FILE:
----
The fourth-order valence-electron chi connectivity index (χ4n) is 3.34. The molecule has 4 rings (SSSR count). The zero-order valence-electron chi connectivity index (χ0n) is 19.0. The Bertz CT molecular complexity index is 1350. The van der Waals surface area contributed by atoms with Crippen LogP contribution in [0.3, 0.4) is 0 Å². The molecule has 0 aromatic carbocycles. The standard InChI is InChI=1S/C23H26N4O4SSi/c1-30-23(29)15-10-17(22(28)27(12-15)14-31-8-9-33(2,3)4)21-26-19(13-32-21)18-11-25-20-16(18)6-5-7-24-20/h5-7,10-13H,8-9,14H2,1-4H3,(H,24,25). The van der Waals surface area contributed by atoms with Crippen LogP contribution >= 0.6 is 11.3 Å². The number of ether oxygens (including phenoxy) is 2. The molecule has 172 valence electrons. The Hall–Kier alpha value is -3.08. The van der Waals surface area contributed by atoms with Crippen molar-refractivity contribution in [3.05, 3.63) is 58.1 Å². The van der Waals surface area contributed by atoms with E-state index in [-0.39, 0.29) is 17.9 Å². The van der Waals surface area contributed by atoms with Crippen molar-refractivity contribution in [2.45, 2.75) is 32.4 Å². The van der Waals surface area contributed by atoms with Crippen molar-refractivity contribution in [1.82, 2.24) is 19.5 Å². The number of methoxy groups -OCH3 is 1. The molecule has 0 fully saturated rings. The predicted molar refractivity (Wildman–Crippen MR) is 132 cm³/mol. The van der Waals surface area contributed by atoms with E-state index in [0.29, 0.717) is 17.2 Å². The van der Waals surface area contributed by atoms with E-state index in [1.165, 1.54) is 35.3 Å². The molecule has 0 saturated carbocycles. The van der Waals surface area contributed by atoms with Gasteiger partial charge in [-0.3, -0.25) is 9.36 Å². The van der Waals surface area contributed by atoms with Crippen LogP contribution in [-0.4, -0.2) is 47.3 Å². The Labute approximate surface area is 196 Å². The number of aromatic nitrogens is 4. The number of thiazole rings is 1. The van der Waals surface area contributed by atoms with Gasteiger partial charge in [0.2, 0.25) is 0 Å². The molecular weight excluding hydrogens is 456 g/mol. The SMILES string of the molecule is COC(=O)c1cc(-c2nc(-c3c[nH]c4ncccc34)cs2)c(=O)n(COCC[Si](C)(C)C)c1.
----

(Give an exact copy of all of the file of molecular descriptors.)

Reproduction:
The fourth-order valence-electron chi connectivity index (χ4n) is 3.34. The molecule has 4 rings (SSSR count). The zero-order valence-electron chi connectivity index (χ0n) is 19.0. The Bertz CT molecular complexity index is 1350. The van der Waals surface area contributed by atoms with Crippen LogP contribution in [0.3, 0.4) is 0 Å². The molecule has 0 aromatic carbocycles. The standard InChI is InChI=1S/C23H26N4O4SSi/c1-30-23(29)15-10-17(22(28)27(12-15)14-31-8-9-33(2,3)4)21-26-19(13-32-21)18-11-25-20-16(18)6-5-7-24-20/h5-7,10-13H,8-9,14H2,1-4H3,(H,24,25). The van der Waals surface area contributed by atoms with Crippen LogP contribution >= 0.6 is 11.3 Å². The number of ether oxygens (including phenoxy) is 2. The molecule has 172 valence electrons. The Hall–Kier alpha value is -3.08. The van der Waals surface area contributed by atoms with Crippen molar-refractivity contribution in [3.05, 3.63) is 58.1 Å². The van der Waals surface area contributed by atoms with E-state index in [-0.39, 0.29) is 17.9 Å². The van der Waals surface area contributed by atoms with Crippen molar-refractivity contribution in [2.45, 2.75) is 32.4 Å². The van der Waals surface area contributed by atoms with Crippen molar-refractivity contribution in [1.82, 2.24) is 19.5 Å². The number of methoxy groups -OCH3 is 1. The molecule has 0 fully saturated rings. The predicted molar refractivity (Wildman–Crippen MR) is 132 cm³/mol. The van der Waals surface area contributed by atoms with E-state index in [0.29, 0.717) is 17.2 Å². The van der Waals surface area contributed by atoms with E-state index in [1.165, 1.54) is 35.3 Å². The molecule has 0 saturated carbocycles. The van der Waals surface area contributed by atoms with Gasteiger partial charge in [-0.3, -0.25) is 9.36 Å². The van der Waals surface area contributed by atoms with Crippen LogP contribution in [-0.4, -0.2) is 47.3 Å². The Labute approximate surface area is 196 Å². The number of aromatic nitrogens is 4. The number of thiazole rings is 1. The van der Waals surface area contributed by atoms with Gasteiger partial charge in [0.2, 0.25) is 0 Å². The molecular weight excluding hydrogens is 456 g/mol. The SMILES string of the molecule is COC(=O)c1cc(-c2nc(-c3c[nH]c4ncccc34)cs2)c(=O)n(COCC[Si](C)(C)C)c1.